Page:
That said, the man represents great value at No. 25.
He was worth as many wins as Kobe Bryant last season despite a miserable start, and his versatility is integral on offense. He's an excellent spot-up shooter, a guy who could play a bit small at the 2 if needed and someone who works well without the ball even in a traditional “point guard” role.
The key was the way Williams played down the stretch. He found his form over the last couple months of the season and finally started looking like the guy Brooklyn paid $100 million. At No. 25, a semi-superstar isn’t half bad.
-Tyler Conway, Bobcats Re-Draft GM
Actual Team: Chicago Bulls
2012-13 Per-Game Stats: 11.9 points, 11.1 rebounds, 4.0 assists, 1.2 steals, 2.1 blocks
Every team classified as a consistent winner in today's NBA comes equipped with a defensive-minded big man, someone capable of defending a pick-and-roll in whatever coverage his coach sees fit, owning the glass and deterring shots at the rim.
When it comes to this skill set, Joakim Noah is the best of the best in a position that's critical to winning. The type of defense Noah displays doesn't take a night off, and his effort and energy has a way of seeping through to the four teammates he shares the court with.
The numbers are there if you need them, but what separates Noah from most of his colleagues is unquantifiable. With Noah you know what you're getting every minute he's out there: maniacal hustle, an understanding of where he's supposed to be on both ends at all times, a work-in-progress scoring ability and an elite passing ability for someone his size.
Noah makes those around him better, especially on the defensive end, and that's why he holds tremendous value as a first-round pick.
-Michael Pina, Rockets Re-Draft GM
Actual Team: Indiana Pacers
2012-13 Per-Game Stats: 11.9 points, 8.3 rebounds, 1.4 assists, 0.5 steals, 2.6 blocks
Having a late first-round pick at No. 27 and several big men coming off the board right before the selection, I wanted to grab a double-double threat and rim protector.
As he displayed in the playoffs last season, Roy Hibbert is fully prepared to become one of the NBA’s perennial centers. At 7’2”, and with a lethal wingspan, he’s a nuisance to deal with when attacking the basket and can halt the best scorers in the league.
Hibbert’s game is developing on the offensive end, and he's more than just a guy who will grab rebounds for easy putbacks. He has solid touch around the rim, establishes good position in the post and is improving in the pick-and-roll.
With a later pick yet to be named's mid-range game next to him at power forward, Hibbert should get plenty of opportunities one-on-one.
He may not make you jump out of your seat with a thunderous dunk or monstrous rejection, but Hibbert is one of the most effective post players in today’s game.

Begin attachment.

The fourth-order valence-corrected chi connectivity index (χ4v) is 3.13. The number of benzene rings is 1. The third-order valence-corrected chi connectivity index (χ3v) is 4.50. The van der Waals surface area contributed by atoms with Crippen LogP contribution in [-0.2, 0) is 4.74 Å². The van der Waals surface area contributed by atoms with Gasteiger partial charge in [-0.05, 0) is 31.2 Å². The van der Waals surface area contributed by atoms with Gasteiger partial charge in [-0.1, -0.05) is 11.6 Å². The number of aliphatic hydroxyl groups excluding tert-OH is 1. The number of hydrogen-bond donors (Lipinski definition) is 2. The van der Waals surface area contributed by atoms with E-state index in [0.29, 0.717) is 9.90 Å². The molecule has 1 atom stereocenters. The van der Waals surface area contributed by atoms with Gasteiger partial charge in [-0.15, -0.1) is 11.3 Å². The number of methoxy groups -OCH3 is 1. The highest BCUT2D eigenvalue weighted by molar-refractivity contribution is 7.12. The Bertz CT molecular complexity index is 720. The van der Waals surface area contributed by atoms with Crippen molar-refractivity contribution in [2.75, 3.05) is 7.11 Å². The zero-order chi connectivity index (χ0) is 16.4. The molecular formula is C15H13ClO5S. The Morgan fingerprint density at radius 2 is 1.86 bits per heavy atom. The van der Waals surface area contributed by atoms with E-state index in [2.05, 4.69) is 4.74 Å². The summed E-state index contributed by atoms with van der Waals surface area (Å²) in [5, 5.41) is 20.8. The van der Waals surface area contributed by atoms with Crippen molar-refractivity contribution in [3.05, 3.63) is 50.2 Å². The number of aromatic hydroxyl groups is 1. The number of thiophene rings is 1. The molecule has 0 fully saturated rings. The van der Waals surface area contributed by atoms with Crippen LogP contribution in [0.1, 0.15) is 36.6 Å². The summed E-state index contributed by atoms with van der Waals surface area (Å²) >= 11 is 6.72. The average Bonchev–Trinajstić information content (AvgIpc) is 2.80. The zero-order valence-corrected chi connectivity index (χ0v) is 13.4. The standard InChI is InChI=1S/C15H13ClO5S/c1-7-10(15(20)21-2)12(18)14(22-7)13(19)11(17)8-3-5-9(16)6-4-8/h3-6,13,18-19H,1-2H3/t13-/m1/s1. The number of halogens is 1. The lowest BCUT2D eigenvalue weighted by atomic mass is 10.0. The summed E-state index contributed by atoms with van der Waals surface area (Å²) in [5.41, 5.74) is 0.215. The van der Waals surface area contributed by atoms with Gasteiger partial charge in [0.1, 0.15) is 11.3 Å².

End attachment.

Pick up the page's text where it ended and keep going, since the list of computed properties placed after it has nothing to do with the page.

-Nick Juskewycz, Mavericks Re-Draft GM
Actual Team: Detroit Pistons
2012-13 Per-Game Stats: 17.5 points, 8.4 rebounds, 4.2 assists, 1.2 steals, 1.8 blocks
Egregious shot selection notwithstanding, Josh Smith is one of the best, most versatile forwards in the NBA. He’s a freak athlete, a skilled passer and rebounder and a force of nature inside who shot 77.6 percent at the rim in 2012-13.
Obviously, he can be erratic at times and jack up a few too many jumpers, but he is one of the few players in the league who is as valuable defensively as he is offensively.
On a team with young players who can get out in transition and with a skilled center who can create room for him to work down low, Smith would have the opportunity to play to his strengths consistently.
By the time the 28th pick rolls around, you’re not going to acquire a franchise player, but a motivated Smith is as dangerous a five-tool player as anyone not named LeBron James.
-Grant Rindner, Celtics Re-Draft GM
Actual Team: New Orleans Pelicans
2012-13 Per-Game Stats: 13.5 points, 8.2 rebounds, 1.0 assists, 1.2 steals, 1.8 blocks
This pick was predicated on my belief that Anthony Davis makes "the leap" in his second season. There wasn't a player left on the board (and very few in the draft) with AD's collection of skills.
He's a big man that can run the floor like a guard (as evidenced here). His speed, length and athleticism make him a mismatch for most defenders. He's an excellent finisher around the rim, and he's even developing a sneaky mid-range jumper.
Defensively, he's a dynamic shot-blocker and finds a way to get his hands on a few steals. He's also very active on the boards. He also just turned 20.
Davis came on strong down the stretch last season before missing the final weeks with a knee injury. Given his youth, upside and unique skill set, I couldn't think of a better player to build my team around than "The Unibrow."
-Dave Leonardis, Kings Re-Draft GM
Actual Team: Brooklyn Nets
2012-13 Per-Game Stats: 19.4 points, 6.9 rebounds, 0.9 assists, 0.4 steals, 2.1 blocks
Continuing the 35-year search for a big man to replace Bill Walton, the Portland Trail Blazers selected Brook Lopez.
What Lopez lacks in rebounding and defensive tenacity, he makes up for with a soft shooting touch. He can flat-out score, as evidenced most recently by his 22.3 points per game in the playoffs against the stout Chicago Bulls defense.
Lopez is one of the league’s best rim protectors and posted a career high in blocks last year. He led all centers with a player efficiency rating of 24.8, good for fifth in the NBA behind only LeBron James, Kevin Durant, Chris Paul and Carmelo Anthony.
Unfortunately, Lopez also finished 41st among centers in rebounding rate, despite averaging 6.9 boards per game. Good thing almost everyone else on the re-drafted Trail Blazers can hold their own on the glass.
With apologies to Reggie Evans and Kris Humphries, pairing Lopez with a more competent power forward will open up Brook’s game. It will also reduce the rebounding burden up front without sacrificing scoring.
-Sean Hojnacki, Trail Blazers Re-Draft GM